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Ballinaltig Beg

Natural Rock Feature


The Field Book of 1839 states:--

"[...]Ballinaltigbeg Altar. A rock situated near the centre of Ballynaltigbeg townland, on a gentle rising ground, and about one and a half miles north of Castletownroche.

This altar is a rock (which stands near the northern boundary of a field), on the four sides of which there are projecting parts about two feet from the ground. It is altogether a natural rock, which is said to have been formerly used as an altar, and is up to the present time held in great veneration by the inhabitants, who often come to pray at it."

I fear it must have lost some of the veneration claimed for it in 1839, as I found some difficulty in finding it. People living near it, whom I questioned as to its locality, had never heard of it. I fortunately met Dr. Johnson, of Lisnagourneen House, who accompanied me to the spot. The above description from the Field Book is a very fair one as it is at present (see photo).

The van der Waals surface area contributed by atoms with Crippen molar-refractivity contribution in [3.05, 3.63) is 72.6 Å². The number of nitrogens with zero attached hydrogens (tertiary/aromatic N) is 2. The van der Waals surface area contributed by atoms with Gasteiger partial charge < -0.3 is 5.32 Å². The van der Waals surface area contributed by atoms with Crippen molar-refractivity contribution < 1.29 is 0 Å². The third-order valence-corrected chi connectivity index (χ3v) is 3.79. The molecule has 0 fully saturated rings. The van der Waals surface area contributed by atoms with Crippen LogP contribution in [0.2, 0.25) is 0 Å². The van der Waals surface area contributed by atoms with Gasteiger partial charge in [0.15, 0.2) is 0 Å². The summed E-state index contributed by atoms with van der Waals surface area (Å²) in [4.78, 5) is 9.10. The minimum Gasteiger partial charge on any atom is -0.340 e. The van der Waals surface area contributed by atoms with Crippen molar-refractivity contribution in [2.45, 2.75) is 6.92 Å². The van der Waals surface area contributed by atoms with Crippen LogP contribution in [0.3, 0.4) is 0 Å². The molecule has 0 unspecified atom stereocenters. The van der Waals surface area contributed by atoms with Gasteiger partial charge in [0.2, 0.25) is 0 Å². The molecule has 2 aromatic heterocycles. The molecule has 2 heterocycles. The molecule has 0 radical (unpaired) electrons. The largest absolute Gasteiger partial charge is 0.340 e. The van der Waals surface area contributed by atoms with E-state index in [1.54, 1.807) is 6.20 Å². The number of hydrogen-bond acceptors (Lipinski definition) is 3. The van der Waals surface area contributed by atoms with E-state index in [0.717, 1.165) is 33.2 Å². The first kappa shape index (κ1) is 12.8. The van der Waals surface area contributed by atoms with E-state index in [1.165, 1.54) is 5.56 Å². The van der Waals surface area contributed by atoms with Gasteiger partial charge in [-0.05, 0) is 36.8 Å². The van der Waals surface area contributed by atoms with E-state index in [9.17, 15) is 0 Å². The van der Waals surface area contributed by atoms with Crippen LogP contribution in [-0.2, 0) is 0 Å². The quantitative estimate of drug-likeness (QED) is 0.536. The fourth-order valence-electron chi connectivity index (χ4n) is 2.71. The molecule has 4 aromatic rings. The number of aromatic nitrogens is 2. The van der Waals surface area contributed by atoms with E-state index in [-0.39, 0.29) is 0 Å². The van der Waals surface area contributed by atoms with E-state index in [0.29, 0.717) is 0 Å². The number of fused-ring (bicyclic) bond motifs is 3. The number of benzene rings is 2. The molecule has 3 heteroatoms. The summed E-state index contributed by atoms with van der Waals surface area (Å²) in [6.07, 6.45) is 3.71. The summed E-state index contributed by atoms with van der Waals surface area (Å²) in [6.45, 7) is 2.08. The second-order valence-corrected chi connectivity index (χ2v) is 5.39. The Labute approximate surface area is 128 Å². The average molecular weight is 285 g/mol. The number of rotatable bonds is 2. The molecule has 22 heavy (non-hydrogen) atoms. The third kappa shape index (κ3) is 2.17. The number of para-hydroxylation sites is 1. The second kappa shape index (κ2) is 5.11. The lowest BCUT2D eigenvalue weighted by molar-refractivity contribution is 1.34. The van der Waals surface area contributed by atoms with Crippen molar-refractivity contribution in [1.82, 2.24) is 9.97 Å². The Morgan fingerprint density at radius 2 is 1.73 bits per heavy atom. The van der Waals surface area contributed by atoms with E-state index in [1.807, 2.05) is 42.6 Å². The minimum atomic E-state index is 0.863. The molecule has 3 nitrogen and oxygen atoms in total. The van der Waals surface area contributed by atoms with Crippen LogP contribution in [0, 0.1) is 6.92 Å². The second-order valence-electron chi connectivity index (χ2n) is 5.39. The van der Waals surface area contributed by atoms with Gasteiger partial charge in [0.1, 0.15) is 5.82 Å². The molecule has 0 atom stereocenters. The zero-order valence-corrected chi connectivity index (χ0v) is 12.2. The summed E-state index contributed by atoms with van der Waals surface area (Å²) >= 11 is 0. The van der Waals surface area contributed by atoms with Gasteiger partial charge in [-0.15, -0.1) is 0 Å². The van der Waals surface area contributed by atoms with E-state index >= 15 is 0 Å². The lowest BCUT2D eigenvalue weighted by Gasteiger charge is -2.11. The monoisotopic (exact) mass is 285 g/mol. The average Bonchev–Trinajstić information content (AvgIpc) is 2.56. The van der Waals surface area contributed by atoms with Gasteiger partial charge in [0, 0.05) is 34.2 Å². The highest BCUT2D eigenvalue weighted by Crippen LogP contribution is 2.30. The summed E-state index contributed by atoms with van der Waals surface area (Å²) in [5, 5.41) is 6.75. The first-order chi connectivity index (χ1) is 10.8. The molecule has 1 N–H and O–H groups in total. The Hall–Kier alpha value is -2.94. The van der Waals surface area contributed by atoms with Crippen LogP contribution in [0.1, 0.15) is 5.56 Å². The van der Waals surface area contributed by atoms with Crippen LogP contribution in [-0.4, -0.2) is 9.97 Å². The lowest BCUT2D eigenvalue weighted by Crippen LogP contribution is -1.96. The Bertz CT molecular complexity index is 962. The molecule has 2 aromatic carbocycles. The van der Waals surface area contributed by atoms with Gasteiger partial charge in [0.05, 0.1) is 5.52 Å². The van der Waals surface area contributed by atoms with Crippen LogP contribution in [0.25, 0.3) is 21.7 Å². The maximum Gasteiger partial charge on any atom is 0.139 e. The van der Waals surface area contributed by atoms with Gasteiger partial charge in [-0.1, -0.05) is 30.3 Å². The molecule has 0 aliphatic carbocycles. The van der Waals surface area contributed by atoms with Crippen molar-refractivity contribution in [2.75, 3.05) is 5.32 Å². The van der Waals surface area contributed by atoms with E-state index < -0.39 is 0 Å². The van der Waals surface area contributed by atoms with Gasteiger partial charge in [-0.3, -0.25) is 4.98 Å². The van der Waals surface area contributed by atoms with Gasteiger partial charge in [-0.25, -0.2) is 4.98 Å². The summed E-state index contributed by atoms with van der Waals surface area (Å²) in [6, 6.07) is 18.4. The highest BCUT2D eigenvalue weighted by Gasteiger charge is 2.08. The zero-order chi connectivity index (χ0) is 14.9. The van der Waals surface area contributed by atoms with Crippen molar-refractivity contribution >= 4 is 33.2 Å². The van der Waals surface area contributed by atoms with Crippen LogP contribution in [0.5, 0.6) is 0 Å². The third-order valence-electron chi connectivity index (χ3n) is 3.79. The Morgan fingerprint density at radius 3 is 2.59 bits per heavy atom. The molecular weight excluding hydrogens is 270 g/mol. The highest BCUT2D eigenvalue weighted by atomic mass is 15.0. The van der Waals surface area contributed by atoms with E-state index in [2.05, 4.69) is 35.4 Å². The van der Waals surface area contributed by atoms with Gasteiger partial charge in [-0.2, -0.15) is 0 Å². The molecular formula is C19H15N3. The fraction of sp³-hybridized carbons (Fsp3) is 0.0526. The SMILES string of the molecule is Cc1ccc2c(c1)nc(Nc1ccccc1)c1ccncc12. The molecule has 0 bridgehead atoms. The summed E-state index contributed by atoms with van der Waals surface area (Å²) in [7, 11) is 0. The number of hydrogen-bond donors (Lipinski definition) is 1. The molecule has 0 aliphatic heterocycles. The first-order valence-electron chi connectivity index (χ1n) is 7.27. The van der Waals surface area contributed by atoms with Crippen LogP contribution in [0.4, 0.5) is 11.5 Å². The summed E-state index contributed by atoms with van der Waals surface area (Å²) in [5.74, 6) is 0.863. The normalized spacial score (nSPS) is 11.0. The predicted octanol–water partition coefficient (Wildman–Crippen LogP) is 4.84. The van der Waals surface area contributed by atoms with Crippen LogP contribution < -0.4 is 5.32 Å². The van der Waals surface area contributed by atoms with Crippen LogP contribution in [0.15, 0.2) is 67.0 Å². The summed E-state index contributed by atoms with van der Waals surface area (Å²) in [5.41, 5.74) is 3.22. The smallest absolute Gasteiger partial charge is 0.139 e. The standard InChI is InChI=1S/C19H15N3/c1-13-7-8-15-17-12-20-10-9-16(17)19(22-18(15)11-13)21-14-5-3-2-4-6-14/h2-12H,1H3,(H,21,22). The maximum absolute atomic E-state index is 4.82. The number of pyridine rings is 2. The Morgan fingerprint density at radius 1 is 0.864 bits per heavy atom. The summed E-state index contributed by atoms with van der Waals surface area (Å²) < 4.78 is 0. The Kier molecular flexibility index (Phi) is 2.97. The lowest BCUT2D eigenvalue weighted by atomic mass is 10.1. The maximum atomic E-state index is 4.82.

Dr Johnson writes:-- "The country people say there is a passage running from Corbally covert in the direction of the 'Altar,' that it runs right under the stone. The length would be about four hundred yards, but as no one has apparently ever explored it, it is only conjecture."

[...] Mr Thomas Furlong, who is now an old gentleman of eighty-nine years of age, and who lives at this place, has heard that, in the reign of King James I., when Roman Catholics were not allowed to have chapels to worship in, they used frequently to meet at the "Altar," where Mass would be celebrated.

There is a cave at Corbally fox covert, with passage running toward the Altar.
From Colonel James Grove White's notes about Cork, v1 (1906?).
Pleasingly, the outcrop is on the Sheduled Monuments list, number CO026-071.
Rhiannon Posted by Rhiannon
6th December 2012ce
Edited 7th December 2012ce

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